Sometimes an employee can feel harassed in the workplace as a result of bullying and other unwelcome conduct. However, it is important to distinguish between conduct that actually rises to the level of unlawful harassment, and conduct that includes “petty slights, annoyances, and isolated incidents.” In order for harassment to be unlawful, the EEOC clarifies that it “must create a work environment that would be intimidating, hostile, or offensive to reasonable people.”

Types of Offensive Conduct that Rise to the Level of Unlawful Harassment

Certain types of unwanted conduct can rise to the level of unlawful conduct in the workplace. While it is important to recognize that each case has its own set of facts and that you should speak with an employment discrimination attorney to determine the merits of a claim, the following are examples of offensive conduct that can be grounds for a successful harassment claim:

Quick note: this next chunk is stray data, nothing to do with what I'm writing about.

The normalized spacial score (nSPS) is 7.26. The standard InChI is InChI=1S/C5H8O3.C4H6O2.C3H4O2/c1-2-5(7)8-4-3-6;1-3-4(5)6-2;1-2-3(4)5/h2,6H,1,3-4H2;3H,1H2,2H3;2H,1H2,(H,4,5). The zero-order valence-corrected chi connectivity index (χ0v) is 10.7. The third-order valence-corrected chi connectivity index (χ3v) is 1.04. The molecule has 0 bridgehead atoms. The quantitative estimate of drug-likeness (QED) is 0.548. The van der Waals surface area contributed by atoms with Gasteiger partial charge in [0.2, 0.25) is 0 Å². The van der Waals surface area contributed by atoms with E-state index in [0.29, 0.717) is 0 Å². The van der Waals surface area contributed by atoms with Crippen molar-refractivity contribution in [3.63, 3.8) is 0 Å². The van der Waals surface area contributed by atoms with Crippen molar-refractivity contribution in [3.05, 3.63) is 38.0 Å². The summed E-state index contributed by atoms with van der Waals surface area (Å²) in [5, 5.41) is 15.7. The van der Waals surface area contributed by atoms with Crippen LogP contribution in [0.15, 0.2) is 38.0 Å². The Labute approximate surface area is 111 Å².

• • Offensive jokes
  • • Slurs
  • • Name calling
  • • Unwelcome physical touching
  • • Physical threats
  • • Insults or ridicule
  • • Intimidation
  • • Offensive objects, pictures, text, emails

Harassment can result from offensive conduct by a wide variety of individuals in a workplace, including:

  • • Your boss or supervisor
  • • A co-worker
  • • An employee of the company in another area of the business
  • • Agent of the employer